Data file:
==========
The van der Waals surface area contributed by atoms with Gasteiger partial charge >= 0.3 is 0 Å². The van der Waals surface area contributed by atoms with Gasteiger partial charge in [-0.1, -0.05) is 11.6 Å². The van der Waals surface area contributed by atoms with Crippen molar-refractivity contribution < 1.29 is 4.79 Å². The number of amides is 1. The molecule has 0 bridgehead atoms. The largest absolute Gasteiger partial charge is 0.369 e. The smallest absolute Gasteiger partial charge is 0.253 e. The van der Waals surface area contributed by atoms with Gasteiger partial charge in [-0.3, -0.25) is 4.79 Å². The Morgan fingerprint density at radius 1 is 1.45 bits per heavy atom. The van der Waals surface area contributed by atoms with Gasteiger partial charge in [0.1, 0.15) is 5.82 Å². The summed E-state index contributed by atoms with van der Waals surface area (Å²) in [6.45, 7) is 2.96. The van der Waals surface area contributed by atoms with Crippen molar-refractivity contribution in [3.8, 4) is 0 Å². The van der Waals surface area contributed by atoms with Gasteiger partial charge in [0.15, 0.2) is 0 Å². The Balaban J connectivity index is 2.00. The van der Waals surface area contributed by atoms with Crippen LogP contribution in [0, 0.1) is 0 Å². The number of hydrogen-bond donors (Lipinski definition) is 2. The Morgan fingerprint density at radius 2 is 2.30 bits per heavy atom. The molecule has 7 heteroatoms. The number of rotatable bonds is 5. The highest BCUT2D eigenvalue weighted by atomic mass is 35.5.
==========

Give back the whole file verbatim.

The van der Waals surface area contributed by atoms with Gasteiger partial charge >= 0.3 is 0 Å². The van der Waals surface area contributed by atoms with Gasteiger partial charge in [-0.1, -0.05) is 11.6 Å². The van der Waals surface area contributed by atoms with Crippen molar-refractivity contribution < 1.29 is 4.79 Å². The number of amides is 1. The molecule has 0 bridgehead atoms. The largest absolute Gasteiger partial charge is 0.369 e. The smallest absolute Gasteiger partial charge is 0.253 e. The van der Waals surface area contributed by atoms with Gasteiger partial charge in [-0.3, -0.25) is 4.79 Å². The Morgan fingerprint density at radius 1 is 1.45 bits per heavy atom. The van der Waals surface area contributed by atoms with Gasteiger partial charge in [0.1, 0.15) is 5.82 Å². The summed E-state index contributed by atoms with van der Waals surface area (Å²) in [6.45, 7) is 2.96. The van der Waals surface area contributed by atoms with Crippen molar-refractivity contribution in [3.8, 4) is 0 Å². The van der Waals surface area contributed by atoms with Gasteiger partial charge in [0.15, 0.2) is 0 Å². The Balaban J connectivity index is 2.00. The van der Waals surface area contributed by atoms with Crippen LogP contribution in [0, 0.1) is 0 Å². The number of hydrogen-bond donors (Lipinski definition) is 2. The Morgan fingerprint density at radius 2 is 2.30 bits per heavy atom. The molecule has 7 heteroatoms. The number of rotatable bonds is 5. The highest BCUT2D eigenvalue weighted by atomic mass is 35.5.